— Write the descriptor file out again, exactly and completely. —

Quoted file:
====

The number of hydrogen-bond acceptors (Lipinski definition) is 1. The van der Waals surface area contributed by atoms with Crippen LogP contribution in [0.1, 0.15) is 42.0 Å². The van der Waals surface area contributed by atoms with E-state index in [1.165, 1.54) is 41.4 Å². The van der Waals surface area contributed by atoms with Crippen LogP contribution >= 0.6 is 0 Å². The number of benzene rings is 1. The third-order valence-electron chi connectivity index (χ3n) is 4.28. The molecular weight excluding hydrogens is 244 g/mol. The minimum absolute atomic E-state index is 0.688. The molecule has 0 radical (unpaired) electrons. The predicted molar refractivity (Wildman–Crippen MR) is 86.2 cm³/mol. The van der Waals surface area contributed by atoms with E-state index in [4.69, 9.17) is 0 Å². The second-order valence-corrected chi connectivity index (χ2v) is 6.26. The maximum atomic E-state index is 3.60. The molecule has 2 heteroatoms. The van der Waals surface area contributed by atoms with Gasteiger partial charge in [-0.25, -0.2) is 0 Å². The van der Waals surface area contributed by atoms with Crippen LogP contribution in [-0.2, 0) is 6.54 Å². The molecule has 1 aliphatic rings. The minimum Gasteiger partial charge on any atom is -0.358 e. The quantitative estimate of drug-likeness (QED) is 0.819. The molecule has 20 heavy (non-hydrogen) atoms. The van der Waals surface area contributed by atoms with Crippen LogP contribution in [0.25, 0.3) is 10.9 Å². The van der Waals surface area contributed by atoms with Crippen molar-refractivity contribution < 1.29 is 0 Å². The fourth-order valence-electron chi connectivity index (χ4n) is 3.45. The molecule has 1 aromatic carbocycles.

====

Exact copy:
The number of hydrogen-bond acceptors (Lipinski definition) is 1. The van der Waals surface area contributed by atoms with Crippen LogP contribution in [0.1, 0.15) is 42.0 Å². The van der Waals surface area contributed by atoms with E-state index in [1.165, 1.54) is 41.4 Å². The van der Waals surface area contributed by atoms with Crippen LogP contribution >= 0.6 is 0 Å². The number of benzene rings is 1. The third-order valence-electron chi connectivity index (χ3n) is 4.28. The molecular weight excluding hydrogens is 244 g/mol. The minimum absolute atomic E-state index is 0.688. The molecule has 0 radical (unpaired) electrons. The predicted molar refractivity (Wildman–Crippen MR) is 86.2 cm³/mol. The van der Waals surface area contributed by atoms with E-state index in [4.69, 9.17) is 0 Å². The second-order valence-corrected chi connectivity index (χ2v) is 6.26. The maximum atomic E-state index is 3.60. The molecule has 2 heteroatoms. The van der Waals surface area contributed by atoms with Gasteiger partial charge in [-0.25, -0.2) is 0 Å². The van der Waals surface area contributed by atoms with Crippen LogP contribution in [-0.2, 0) is 6.54 Å². The molecule has 1 aliphatic rings. The minimum Gasteiger partial charge on any atom is -0.358 e. The quantitative estimate of drug-likeness (QED) is 0.819. The molecule has 20 heavy (non-hydrogen) atoms. The van der Waals surface area contributed by atoms with Crippen LogP contribution in [0.25, 0.3) is 10.9 Å². The van der Waals surface area contributed by atoms with Crippen molar-refractivity contribution < 1.29 is 0 Å². The fourth-order valence-electron chi connectivity index (χ4n) is 3.45. The molecule has 1 aromatic carbocycles.